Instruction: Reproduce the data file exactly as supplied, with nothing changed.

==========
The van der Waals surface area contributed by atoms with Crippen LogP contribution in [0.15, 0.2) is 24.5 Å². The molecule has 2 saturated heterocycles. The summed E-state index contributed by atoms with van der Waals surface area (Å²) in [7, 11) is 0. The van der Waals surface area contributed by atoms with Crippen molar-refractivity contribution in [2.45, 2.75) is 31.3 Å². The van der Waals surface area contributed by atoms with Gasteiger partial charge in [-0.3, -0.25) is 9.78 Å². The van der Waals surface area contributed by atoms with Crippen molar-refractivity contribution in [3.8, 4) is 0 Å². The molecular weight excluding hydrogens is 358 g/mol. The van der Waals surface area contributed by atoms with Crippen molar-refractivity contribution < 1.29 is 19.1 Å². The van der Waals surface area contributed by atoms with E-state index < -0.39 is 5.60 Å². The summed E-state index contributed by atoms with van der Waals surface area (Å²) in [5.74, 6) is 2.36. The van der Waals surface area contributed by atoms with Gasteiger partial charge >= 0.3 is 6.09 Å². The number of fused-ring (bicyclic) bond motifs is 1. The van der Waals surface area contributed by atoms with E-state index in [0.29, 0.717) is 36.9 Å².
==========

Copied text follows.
The van der Waals surface area contributed by atoms with Crippen LogP contribution in [0.15, 0.2) is 24.5 Å². The molecule has 2 saturated heterocycles. The summed E-state index contributed by atoms with van der Waals surface area (Å²) in [7, 11) is 0. The van der Waals surface area contributed by atoms with Crippen molar-refractivity contribution in [2.45, 2.75) is 31.3 Å². The van der Waals surface area contributed by atoms with Gasteiger partial charge in [-0.3, -0.25) is 9.78 Å². The van der Waals surface area contributed by atoms with Crippen molar-refractivity contribution in [3.8, 4) is 0 Å². The molecular weight excluding hydrogens is 358 g/mol. The van der Waals surface area contributed by atoms with Crippen molar-refractivity contribution < 1.29 is 19.1 Å². The van der Waals surface area contributed by atoms with E-state index < -0.39 is 5.60 Å². The summed E-state index contributed by atoms with van der Waals surface area (Å²) in [5.74, 6) is 2.36. The van der Waals surface area contributed by atoms with Gasteiger partial charge >= 0.3 is 6.09 Å². The number of fused-ring (bicyclic) bond motifs is 1. The van der Waals surface area contributed by atoms with E-state index in [0.29, 0.717) is 36.9 Å².